VLCC upward sentiment persisted this week in the VLCC sector with returns pushing to the highest levels of the year and despite some “profit taking” (whereby owners stop pushing for higher rates in order to fix quickly and lock into what are otherwise high TCE returns), the active first decade of June kept momentum on an upward track. This, according to the latest weekly report from shipbroker Charles R. Weber, which noted that increased production from Saudi Arabia continued as JODI data published Monday showed that exports rose to 7.898 million barrels per day in March – their highest level in over a decade.
Additionally, CR Weber noted that “the introduction of Iraq’s heavy Basrah grade furthered the increased volume in early June loadings. In fact, of the 53 fixtures reported to-date for June loading, 51 have lay-cans beginning within the first decade of next month, marking the loftiest tally within any decade this year and while this pace is not likely sustainable, it does point to a larger volume of cargoes expected for June. The increased demand further entrenched the bullish tone of owners as returns improved to levels in excess of $85,000/day for eastbound business while triangulated returns approached $100,000/day. The latter returns were due in a large part to the surging rates seen on Caribbean export routes where CBS-SPORE rates also neared YTD highs as charterers reached out almost six weeks to secure suitable tonnage amid a growing imbalance between regional demand and arrivals. By the close of the week, however, the market’s hectic pace gave way to a fresh demand lull ahead of the holiday weekends in the US and parts of Europe”.
The shipbroker added that “though unsurprising given the volume of cargoes covered in recent weeks, the slowing nevertheless has had an impact on rates, taking away upward pressure and instead prompting a modest retreat. Though modest further downside could materialize following the long weekend, the fact that a very low number of units remain uncovered in the Middle East following the recent surge in first?decade June loadings, rates are expected to remain elevated as charterers work into the second decade. This week’s activity brought the June cargo count to 53 and as mentioned above was largely concentrated within the first decade. With the higher expectations, we anticipate another 12?15 cargoes to go through the middle of next month. We compare this to a position list with some 28 vessels available over that same period; factoring for around 6 units expected to be drawn to the West Africa market, the remaining surplus is 7-10 units, which compares with 5 surplus units at the conclusion of the May program. As we look ahead to next week we expect some further giveback following a quieter period as owners look to lock in levels that still yield relatively strong returns. AG-FEAST rates will likely settle in the low ws70s, while AG-USG levels fall further into the low ws40s”, CR Weber said.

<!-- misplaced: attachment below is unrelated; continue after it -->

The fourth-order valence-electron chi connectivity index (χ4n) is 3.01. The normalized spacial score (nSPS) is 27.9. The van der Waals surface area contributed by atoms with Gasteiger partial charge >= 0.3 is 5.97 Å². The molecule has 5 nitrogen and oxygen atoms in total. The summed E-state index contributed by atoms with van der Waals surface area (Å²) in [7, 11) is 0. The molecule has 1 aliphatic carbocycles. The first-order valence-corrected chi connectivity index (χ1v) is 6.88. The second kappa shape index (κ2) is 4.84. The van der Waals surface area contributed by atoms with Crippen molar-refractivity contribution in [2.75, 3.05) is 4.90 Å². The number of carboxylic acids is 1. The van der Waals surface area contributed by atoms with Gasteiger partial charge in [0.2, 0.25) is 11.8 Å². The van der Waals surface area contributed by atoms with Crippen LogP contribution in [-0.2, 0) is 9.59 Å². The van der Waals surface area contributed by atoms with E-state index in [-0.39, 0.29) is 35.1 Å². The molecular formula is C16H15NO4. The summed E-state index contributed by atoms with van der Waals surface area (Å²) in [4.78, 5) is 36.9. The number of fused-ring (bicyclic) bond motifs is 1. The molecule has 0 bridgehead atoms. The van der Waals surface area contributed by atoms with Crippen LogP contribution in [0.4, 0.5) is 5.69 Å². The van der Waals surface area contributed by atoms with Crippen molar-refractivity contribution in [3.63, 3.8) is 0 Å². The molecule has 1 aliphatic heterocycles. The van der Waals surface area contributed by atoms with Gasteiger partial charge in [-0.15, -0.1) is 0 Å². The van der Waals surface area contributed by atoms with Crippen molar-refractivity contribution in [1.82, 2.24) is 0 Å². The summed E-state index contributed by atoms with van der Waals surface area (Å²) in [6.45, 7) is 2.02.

Meanwhile, in the Suezmax segment, “though chartering demand in the West Africa Suezmax market was unchanged w/w at 16 fixtures, most of these were reported early during the week while the remainder of the week was markedly slower. This came as little surprise given stronger VLCC coverage of the early part of the June program and accompanied the progressing of Suezmax charterers further into June dates (following last week’s rush to cover remaining May stems). Moreover, availability levels for normal dates rose to the close of the week. Rates entered into a correction mode, accordingly, with the WAFR-USAC route shedding 20 points to conclude a ws97.5. Further rate erosion is likely given further availability builds over the holiday weekend. Aframax The Caribbean Aframax market remained active this week with the fixture tally unchanged from last week’s 11-week high of 21. On a four?week moving average basis, the fixture tally stands at 17 – the highest level since early November ’14. The demand gains of late follow the resuming of substantial fixture activity for loadings on Mexico’s East Coast – as well as a surge in heavy crude imports at PADD 3 (USG) as area refiners boosted utilization rates last week and seek to increase imports to offset consumption of domestic light crude. The CBS-USG route added 12.5 points to conclude at ws122.5 on the back of the activity. We note that while rates have been heavily sensitive to date/voyage specifics, supply/demand fundamentals remain favorable to further rate gains during the upcoming week. Contributing further to owner sentiment in the region is the fact that the Caribbean market’s earnings imbalance relative to other key Aframax markets has grown with some regions offering TCEs approaching $60,000/day while the CBS?USG route stands at ~$33,374/day”, CR Weber concluded.
Nikos Roussanoglou, Hellenic Shipping News Worldwide